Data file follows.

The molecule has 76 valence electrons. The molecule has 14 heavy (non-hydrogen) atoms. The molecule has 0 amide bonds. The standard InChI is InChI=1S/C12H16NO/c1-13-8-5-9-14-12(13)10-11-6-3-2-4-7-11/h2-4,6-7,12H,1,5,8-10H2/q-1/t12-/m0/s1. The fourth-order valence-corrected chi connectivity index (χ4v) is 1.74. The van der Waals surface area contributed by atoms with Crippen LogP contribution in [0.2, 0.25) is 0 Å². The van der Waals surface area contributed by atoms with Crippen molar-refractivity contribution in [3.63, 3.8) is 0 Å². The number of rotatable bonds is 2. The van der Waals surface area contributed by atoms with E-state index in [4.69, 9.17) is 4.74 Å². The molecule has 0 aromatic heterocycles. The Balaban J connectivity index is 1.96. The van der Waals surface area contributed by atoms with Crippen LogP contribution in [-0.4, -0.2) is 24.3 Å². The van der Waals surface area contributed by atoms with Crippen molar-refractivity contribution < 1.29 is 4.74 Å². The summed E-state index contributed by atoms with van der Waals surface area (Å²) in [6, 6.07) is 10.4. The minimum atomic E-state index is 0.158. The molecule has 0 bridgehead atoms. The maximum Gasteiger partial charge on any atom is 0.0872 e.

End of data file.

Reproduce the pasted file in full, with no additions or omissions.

The molecule has 76 valence electrons. The molecule has 14 heavy (non-hydrogen) atoms. The molecule has 0 amide bonds. The standard InChI is InChI=1S/C12H16NO/c1-13-8-5-9-14-12(13)10-11-6-3-2-4-7-11/h2-4,6-7,12H,1,5,8-10H2/q-1/t12-/m0/s1. The fourth-order valence-corrected chi connectivity index (χ4v) is 1.74. The van der Waals surface area contributed by atoms with Crippen LogP contribution in [0.2, 0.25) is 0 Å². The van der Waals surface area contributed by atoms with Crippen molar-refractivity contribution in [3.63, 3.8) is 0 Å². The number of rotatable bonds is 2. The van der Waals surface area contributed by atoms with E-state index in [4.69, 9.17) is 4.74 Å². The molecule has 0 aromatic heterocycles. The Balaban J connectivity index is 1.96. The van der Waals surface area contributed by atoms with Crippen LogP contribution in [-0.4, -0.2) is 24.3 Å². The van der Waals surface area contributed by atoms with Crippen molar-refractivity contribution < 1.29 is 4.74 Å². The summed E-state index contributed by atoms with van der Waals surface area (Å²) in [6, 6.07) is 10.4. The minimum atomic E-state index is 0.158. The molecule has 0 bridgehead atoms. The maximum Gasteiger partial charge on any atom is 0.0872 e.